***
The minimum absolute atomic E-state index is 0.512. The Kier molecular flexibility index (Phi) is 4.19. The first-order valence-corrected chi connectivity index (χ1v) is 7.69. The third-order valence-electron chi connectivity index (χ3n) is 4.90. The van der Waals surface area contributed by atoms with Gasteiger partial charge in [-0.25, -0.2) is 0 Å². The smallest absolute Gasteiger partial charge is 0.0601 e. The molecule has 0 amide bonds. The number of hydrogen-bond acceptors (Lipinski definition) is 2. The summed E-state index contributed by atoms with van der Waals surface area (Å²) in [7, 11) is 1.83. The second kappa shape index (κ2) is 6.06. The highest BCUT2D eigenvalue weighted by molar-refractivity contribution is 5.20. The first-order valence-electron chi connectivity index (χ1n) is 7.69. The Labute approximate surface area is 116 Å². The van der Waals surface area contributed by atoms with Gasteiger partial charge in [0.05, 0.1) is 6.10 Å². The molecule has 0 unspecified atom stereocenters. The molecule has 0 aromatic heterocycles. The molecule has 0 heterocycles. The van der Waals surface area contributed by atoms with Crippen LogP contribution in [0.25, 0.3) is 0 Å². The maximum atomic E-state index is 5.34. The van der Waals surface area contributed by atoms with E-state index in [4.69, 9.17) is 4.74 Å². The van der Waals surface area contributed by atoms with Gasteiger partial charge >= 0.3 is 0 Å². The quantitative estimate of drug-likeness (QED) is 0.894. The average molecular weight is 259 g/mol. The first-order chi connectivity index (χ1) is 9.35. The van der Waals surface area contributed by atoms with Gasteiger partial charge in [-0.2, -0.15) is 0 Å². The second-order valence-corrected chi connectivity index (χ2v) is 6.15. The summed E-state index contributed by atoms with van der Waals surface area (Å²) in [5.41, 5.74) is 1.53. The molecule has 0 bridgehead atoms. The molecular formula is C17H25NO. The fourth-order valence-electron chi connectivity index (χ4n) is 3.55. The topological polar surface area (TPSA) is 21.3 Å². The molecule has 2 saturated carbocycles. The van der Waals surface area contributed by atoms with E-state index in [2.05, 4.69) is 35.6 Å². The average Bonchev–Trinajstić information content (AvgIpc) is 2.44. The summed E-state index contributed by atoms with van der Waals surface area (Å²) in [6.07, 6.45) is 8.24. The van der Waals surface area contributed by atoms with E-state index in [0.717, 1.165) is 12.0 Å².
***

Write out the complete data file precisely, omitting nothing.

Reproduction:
The minimum absolute atomic E-state index is 0.512. The Kier molecular flexibility index (Phi) is 4.19. The first-order valence-corrected chi connectivity index (χ1v) is 7.69. The third-order valence-electron chi connectivity index (χ3n) is 4.90. The van der Waals surface area contributed by atoms with Gasteiger partial charge in [-0.25, -0.2) is 0 Å². The smallest absolute Gasteiger partial charge is 0.0601 e. The molecule has 0 amide bonds. The number of hydrogen-bond acceptors (Lipinski definition) is 2. The summed E-state index contributed by atoms with van der Waals surface area (Å²) in [7, 11) is 1.83. The second kappa shape index (κ2) is 6.06. The highest BCUT2D eigenvalue weighted by molar-refractivity contribution is 5.20. The first-order valence-electron chi connectivity index (χ1n) is 7.69. The Labute approximate surface area is 116 Å². The van der Waals surface area contributed by atoms with Gasteiger partial charge in [0.05, 0.1) is 6.10 Å². The molecule has 0 unspecified atom stereocenters. The molecule has 0 aromatic heterocycles. The molecule has 0 heterocycles. The van der Waals surface area contributed by atoms with Crippen LogP contribution in [0.25, 0.3) is 0 Å². The maximum atomic E-state index is 5.34. The van der Waals surface area contributed by atoms with E-state index in [4.69, 9.17) is 4.74 Å². The van der Waals surface area contributed by atoms with Gasteiger partial charge >= 0.3 is 0 Å². The quantitative estimate of drug-likeness (QED) is 0.894. The average molecular weight is 259 g/mol. The first-order chi connectivity index (χ1) is 9.35. The van der Waals surface area contributed by atoms with Gasteiger partial charge in [-0.2, -0.15) is 0 Å². The second-order valence-corrected chi connectivity index (χ2v) is 6.15. The summed E-state index contributed by atoms with van der Waals surface area (Å²) in [5.41, 5.74) is 1.53. The molecule has 0 bridgehead atoms. The molecular formula is C17H25NO. The fourth-order valence-electron chi connectivity index (χ4n) is 3.55. The topological polar surface area (TPSA) is 21.3 Å². The molecule has 2 saturated carbocycles. The van der Waals surface area contributed by atoms with E-state index in [2.05, 4.69) is 35.6 Å². The average Bonchev–Trinajstić information content (AvgIpc) is 2.44. The summed E-state index contributed by atoms with van der Waals surface area (Å²) in [6.07, 6.45) is 8.24. The van der Waals surface area contributed by atoms with E-state index in [0.717, 1.165) is 12.0 Å².